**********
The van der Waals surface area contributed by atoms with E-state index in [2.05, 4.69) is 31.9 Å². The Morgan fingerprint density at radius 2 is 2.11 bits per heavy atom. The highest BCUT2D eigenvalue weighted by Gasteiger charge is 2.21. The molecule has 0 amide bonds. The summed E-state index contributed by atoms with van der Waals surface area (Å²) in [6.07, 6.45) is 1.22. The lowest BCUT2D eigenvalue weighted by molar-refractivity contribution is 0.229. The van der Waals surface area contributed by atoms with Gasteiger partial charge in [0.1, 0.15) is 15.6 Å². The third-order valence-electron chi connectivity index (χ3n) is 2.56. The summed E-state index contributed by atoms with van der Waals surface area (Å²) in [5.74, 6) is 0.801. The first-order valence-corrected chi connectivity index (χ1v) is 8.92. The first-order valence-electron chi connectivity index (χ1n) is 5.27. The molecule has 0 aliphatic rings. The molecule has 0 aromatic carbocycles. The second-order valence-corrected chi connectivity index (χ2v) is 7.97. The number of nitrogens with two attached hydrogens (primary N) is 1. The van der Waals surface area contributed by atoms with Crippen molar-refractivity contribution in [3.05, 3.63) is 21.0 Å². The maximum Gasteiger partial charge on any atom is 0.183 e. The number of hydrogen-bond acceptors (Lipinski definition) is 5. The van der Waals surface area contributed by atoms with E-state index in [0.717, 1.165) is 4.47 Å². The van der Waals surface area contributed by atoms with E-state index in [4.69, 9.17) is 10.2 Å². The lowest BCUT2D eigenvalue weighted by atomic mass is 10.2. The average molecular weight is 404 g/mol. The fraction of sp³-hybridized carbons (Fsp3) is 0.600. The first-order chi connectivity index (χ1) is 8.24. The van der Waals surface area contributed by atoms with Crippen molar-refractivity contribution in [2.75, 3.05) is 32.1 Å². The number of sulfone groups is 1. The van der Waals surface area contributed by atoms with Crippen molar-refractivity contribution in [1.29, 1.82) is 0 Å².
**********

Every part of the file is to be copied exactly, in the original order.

The van der Waals surface area contributed by atoms with E-state index in [2.05, 4.69) is 31.9 Å². The Morgan fingerprint density at radius 2 is 2.11 bits per heavy atom. The highest BCUT2D eigenvalue weighted by Gasteiger charge is 2.21. The molecule has 0 amide bonds. The summed E-state index contributed by atoms with van der Waals surface area (Å²) in [6.07, 6.45) is 1.22. The lowest BCUT2D eigenvalue weighted by molar-refractivity contribution is 0.229. The van der Waals surface area contributed by atoms with Gasteiger partial charge in [0.1, 0.15) is 15.6 Å². The third-order valence-electron chi connectivity index (χ3n) is 2.56. The summed E-state index contributed by atoms with van der Waals surface area (Å²) in [5.74, 6) is 0.801. The first-order valence-corrected chi connectivity index (χ1v) is 8.92. The first-order valence-electron chi connectivity index (χ1n) is 5.27. The molecule has 0 aliphatic rings. The molecule has 0 aromatic carbocycles. The second-order valence-corrected chi connectivity index (χ2v) is 7.97. The number of nitrogens with two attached hydrogens (primary N) is 1. The van der Waals surface area contributed by atoms with Crippen molar-refractivity contribution in [3.05, 3.63) is 21.0 Å². The maximum Gasteiger partial charge on any atom is 0.183 e. The number of hydrogen-bond acceptors (Lipinski definition) is 5. The van der Waals surface area contributed by atoms with E-state index in [0.717, 1.165) is 4.47 Å². The van der Waals surface area contributed by atoms with E-state index in [4.69, 9.17) is 10.2 Å². The lowest BCUT2D eigenvalue weighted by atomic mass is 10.2. The average molecular weight is 404 g/mol. The fraction of sp³-hybridized carbons (Fsp3) is 0.600. The first-order chi connectivity index (χ1) is 8.24. The van der Waals surface area contributed by atoms with Crippen molar-refractivity contribution in [2.75, 3.05) is 32.1 Å². The number of sulfone groups is 1. The van der Waals surface area contributed by atoms with Crippen molar-refractivity contribution in [1.29, 1.82) is 0 Å².